Wifi hotspot powered by wind turbine and solar panel

Students at the Rochester Institute of technology have put together this WiFi hotspot that is powered by a wind turbine and a solar panel. It gets its signal through a parabolic antenna pointed at a near by building and repeats it for use in the vicinity. They are using a 30W solar panel, along with a 1/4 horse power 90V DC motor to charge two 6V batteries in series. On a windy day, the turbine has yielded 120W. Something interesting to note is a comment they made about blades. Though the ultimately decided to mimic a commercial design for wind turbines, they found the most efficient to be a single wood prop. Unfortunately, that prop was destroyed.

[via HackedGadgets]

Comments

  1. Jon says:

    I lived in st. Louis Park, MN they had plans to put in a city wide solar powered wifi network… The contract was dissolved due to delays in deployment but solar powered wifi is nothing new… a bit of 802.11s would sure be welcome in that kinda node system though.

  2. Sean says:

    Interesting project. How much did it cost, and how much would it cost per unit in production?

  3. nave.notnilc says:

    is that an arduino I see? :P

    anyway, neat stuff, it’d be interesting to see a longer-term record of the wind/solar energy generated. also possibly stringing a series of them.

  4. elal1862 says:

    With the added bonus of a fire hazard (load dump resistors mounted on a wooden board)

  5. Icarus says:

    Next time you shoot a video of a working wind turbine… it would be smart to use a wind proof microphone.

    Couldn’t hear a thing but the build seems nicely done

  6. anonymouse says:

    An embedded system like this should be able to operate with little enough power to use a radioisotope thermal generator. An access point doesn’t have much excuse to use more than 5 watts.

  7. andrew says:

    @anonymous,

    I’d imagine it’s the radio that ends up consuming most of the power.

  8. Anonymouse says:

    Too bad they are using only physical radio device on the node, as it will be connected to the parabolic dish and will also broadcast through this. The broadcom wireless chip used in the used access point cannot switch antenna output on a per packet basis (don’t know any that can, and even then it would probably be wrong for receiving packets). I would have used one of the many routers with two (real) wireless interfaces. Or get one with usb and plug in a cheap ralink wifi dongle that can work as an access point (the range sucks quite a bit, it’s often one model worldwide so out of the box it only tunes a few channels, and with like 5mW power. This can be overcome by modding the driver, or rewriting the eeprom for a permanent fix. Read your local regulations before doing tihs.)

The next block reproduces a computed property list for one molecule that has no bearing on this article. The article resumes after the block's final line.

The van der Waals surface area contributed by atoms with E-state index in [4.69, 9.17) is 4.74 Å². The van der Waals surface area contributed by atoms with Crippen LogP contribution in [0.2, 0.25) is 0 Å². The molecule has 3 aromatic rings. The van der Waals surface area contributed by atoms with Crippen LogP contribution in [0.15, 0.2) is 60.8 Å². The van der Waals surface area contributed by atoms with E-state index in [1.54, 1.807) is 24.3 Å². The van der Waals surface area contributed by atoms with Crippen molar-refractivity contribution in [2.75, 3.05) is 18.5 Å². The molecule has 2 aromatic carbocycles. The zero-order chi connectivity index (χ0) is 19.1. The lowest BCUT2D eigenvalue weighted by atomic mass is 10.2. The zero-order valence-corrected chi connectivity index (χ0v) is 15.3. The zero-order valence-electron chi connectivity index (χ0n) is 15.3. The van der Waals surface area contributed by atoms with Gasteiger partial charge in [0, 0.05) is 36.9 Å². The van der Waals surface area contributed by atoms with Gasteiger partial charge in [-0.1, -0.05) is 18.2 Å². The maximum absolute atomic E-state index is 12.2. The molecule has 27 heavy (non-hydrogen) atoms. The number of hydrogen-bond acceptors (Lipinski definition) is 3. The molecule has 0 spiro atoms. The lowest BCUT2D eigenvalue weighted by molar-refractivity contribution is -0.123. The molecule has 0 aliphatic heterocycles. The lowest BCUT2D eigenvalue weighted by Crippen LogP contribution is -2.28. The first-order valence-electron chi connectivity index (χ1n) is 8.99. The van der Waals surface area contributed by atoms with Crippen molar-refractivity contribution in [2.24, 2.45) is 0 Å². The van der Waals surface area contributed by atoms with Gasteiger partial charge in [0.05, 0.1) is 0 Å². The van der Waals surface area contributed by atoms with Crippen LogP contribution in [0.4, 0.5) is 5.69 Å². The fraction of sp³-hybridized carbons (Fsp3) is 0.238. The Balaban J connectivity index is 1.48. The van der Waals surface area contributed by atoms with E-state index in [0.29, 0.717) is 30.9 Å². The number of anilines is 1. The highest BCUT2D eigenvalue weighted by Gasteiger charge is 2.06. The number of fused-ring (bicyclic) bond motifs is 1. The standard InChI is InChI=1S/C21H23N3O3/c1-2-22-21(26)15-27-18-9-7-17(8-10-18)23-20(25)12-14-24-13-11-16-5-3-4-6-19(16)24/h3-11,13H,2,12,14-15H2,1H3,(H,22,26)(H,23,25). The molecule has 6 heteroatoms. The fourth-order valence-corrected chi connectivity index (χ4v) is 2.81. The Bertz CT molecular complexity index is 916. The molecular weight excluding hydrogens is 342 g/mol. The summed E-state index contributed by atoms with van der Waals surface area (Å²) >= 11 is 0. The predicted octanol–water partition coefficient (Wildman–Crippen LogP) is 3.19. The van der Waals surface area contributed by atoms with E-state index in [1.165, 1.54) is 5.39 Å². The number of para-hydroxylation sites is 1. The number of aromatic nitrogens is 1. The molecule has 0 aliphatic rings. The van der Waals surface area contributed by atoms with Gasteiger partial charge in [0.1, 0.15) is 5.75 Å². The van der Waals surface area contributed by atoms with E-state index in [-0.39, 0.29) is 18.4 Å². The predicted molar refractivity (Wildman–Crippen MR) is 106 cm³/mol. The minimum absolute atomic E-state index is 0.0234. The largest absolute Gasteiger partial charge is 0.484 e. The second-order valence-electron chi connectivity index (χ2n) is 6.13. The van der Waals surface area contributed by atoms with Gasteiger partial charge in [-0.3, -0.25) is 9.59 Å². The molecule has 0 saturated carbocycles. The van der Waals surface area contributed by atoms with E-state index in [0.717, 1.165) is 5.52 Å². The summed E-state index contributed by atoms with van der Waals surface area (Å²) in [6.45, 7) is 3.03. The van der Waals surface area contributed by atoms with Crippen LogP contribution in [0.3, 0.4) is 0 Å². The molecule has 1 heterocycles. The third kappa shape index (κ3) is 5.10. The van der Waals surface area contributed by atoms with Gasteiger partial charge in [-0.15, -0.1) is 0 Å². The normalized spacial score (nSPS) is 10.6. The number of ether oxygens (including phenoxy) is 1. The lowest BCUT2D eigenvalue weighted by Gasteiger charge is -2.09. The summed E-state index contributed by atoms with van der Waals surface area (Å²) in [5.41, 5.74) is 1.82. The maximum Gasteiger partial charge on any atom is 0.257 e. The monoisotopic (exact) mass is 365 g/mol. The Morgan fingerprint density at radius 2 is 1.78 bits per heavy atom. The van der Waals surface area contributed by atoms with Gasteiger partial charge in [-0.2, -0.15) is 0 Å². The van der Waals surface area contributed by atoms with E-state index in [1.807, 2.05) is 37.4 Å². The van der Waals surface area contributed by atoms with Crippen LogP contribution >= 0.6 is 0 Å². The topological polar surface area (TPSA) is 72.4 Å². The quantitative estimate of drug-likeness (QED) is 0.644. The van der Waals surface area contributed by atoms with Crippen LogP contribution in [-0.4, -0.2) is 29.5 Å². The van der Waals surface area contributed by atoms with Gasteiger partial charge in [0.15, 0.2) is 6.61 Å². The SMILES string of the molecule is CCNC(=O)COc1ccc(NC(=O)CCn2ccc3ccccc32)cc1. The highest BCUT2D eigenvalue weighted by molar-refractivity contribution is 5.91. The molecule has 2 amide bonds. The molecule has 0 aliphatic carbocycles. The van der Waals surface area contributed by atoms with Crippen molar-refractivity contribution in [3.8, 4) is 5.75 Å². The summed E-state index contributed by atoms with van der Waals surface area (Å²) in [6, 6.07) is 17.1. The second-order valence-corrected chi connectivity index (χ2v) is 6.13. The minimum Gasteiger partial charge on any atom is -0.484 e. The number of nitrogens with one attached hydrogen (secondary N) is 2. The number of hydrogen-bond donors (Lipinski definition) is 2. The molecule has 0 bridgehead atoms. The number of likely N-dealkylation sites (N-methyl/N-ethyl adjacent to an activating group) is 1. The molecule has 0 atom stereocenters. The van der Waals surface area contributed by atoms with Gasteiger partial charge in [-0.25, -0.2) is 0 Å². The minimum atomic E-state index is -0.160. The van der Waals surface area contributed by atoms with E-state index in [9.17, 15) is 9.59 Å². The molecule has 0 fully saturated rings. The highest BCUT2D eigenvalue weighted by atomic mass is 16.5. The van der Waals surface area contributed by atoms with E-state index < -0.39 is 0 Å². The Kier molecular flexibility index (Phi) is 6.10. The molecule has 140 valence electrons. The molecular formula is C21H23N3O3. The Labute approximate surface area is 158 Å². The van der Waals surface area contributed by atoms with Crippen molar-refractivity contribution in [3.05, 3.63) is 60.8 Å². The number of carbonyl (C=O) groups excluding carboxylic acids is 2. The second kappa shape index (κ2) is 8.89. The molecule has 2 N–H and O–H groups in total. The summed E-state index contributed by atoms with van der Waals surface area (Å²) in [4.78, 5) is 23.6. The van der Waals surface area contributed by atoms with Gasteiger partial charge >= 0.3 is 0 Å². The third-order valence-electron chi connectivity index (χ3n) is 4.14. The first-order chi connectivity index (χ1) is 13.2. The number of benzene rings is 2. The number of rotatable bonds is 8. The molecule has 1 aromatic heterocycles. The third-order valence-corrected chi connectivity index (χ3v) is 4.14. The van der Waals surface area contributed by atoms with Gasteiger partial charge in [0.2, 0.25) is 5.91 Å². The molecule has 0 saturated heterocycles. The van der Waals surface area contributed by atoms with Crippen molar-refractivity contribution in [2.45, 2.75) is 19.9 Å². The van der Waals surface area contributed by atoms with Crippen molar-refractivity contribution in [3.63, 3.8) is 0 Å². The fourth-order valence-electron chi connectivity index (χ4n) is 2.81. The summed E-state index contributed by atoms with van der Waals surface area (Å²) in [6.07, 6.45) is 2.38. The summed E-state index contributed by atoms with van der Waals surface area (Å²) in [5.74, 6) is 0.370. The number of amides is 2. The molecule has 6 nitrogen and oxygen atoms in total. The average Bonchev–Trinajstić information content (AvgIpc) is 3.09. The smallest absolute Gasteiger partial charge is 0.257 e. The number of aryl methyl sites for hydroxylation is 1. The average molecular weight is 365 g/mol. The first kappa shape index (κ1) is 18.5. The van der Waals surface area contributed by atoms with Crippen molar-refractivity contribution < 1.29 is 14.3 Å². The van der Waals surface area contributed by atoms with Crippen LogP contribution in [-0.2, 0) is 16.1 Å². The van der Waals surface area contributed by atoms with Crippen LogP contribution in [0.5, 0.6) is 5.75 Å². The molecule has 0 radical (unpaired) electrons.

9. Tim Horst says:

    In my village we get our internet from a station on a hill above our village. The station is also powered by a wind turbine and a solar panel. So its nothing new

  10. Ken says:

    Is that a Arduino controlling the Solar and Wind battery chargers???

  11. Professor P says:

    I rely on a small solar panel to power a commercially available 3G wifi access point via a cigar lighter adapter for all my Internet access. Works beautifully.

  12. Looks cool. Not sure if the battery will store enough power for the night.

  13. David says:

    I have some business ideas for this sort of thing, these sorts of concepts could go a long way for creating low cost intranets, WAN’s and extended neighbourhood networks, also allowing people to share internet connectivity costs. Imagine an entire neighbour hot spot’erised! Wherever you go, you’re connected. Set up a central email server, free IP calling within your suburb, completely removing the ISP from the equationn unless you want to connect to the WWW.

    The only ongoing cost would be repairs/maintenance and upgrades.

  14. D_ says:

    Not to take away from this effort but amateur radio operators have had solar powered FM telephony, and digital repeaters operating for some time now. I know, I know, off the shelf wifi allows more of the general public play.

  15. trc202 says:

    @Ken I think it’s just reading the hall effect sensor and outputting the data back through the access point

  16. aj says:

    @anonymouse

    Because an RTG is such a simple device to design and deploy compared to a solar/wind combo.

  17. Jack says:

    @aj

    Not to mention it is much safer, and not nearly as likely to require the EPA to clean up after your mess.

  18. IMac1701 says:

    I go to RIT for EE. I completely did a double-take when I read the first line.

  19. M. Carpenter says:

    I am going to RIT in the fall for Information Technology & Computer Science. As a member of the Computer Science House, I hope to be involved in projects like this on campus, it looks cool.

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